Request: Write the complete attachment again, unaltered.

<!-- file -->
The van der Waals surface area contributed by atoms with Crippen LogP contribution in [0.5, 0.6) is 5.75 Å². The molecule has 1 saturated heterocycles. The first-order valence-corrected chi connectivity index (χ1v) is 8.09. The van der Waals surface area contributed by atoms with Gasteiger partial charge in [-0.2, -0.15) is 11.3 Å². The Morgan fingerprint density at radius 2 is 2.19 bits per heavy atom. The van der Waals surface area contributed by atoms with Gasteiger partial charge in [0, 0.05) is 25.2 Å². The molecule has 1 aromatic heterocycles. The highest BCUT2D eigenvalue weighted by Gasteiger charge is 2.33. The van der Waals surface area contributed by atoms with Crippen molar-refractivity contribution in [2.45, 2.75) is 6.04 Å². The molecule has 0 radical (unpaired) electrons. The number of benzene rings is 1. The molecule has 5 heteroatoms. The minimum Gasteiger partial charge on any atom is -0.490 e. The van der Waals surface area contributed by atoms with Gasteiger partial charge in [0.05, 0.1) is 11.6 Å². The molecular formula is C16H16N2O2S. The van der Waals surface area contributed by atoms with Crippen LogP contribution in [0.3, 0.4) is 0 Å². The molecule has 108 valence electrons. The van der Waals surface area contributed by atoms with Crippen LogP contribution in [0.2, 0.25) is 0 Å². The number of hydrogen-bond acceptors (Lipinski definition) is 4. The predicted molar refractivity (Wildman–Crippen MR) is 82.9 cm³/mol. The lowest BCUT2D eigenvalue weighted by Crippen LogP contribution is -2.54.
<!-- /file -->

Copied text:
The van der Waals surface area contributed by atoms with Crippen LogP contribution in [0.5, 0.6) is 5.75 Å². The molecule has 1 saturated heterocycles. The first-order valence-corrected chi connectivity index (χ1v) is 8.09. The van der Waals surface area contributed by atoms with Gasteiger partial charge in [-0.2, -0.15) is 11.3 Å². The Morgan fingerprint density at radius 2 is 2.19 bits per heavy atom. The van der Waals surface area contributed by atoms with Gasteiger partial charge in [0, 0.05) is 25.2 Å². The molecule has 1 aromatic heterocycles. The highest BCUT2D eigenvalue weighted by Gasteiger charge is 2.33. The van der Waals surface area contributed by atoms with Crippen molar-refractivity contribution in [2.45, 2.75) is 6.04 Å². The molecule has 0 radical (unpaired) electrons. The number of benzene rings is 1. The molecule has 5 heteroatoms. The minimum Gasteiger partial charge on any atom is -0.490 e. The van der Waals surface area contributed by atoms with Gasteiger partial charge in [0.05, 0.1) is 11.6 Å². The molecular formula is C16H16N2O2S. The van der Waals surface area contributed by atoms with Crippen LogP contribution in [0.3, 0.4) is 0 Å². The molecule has 108 valence electrons. The van der Waals surface area contributed by atoms with Crippen LogP contribution in [0.2, 0.25) is 0 Å². The number of hydrogen-bond acceptors (Lipinski definition) is 4. The predicted molar refractivity (Wildman–Crippen MR) is 82.9 cm³/mol. The lowest BCUT2D eigenvalue weighted by Crippen LogP contribution is -2.54.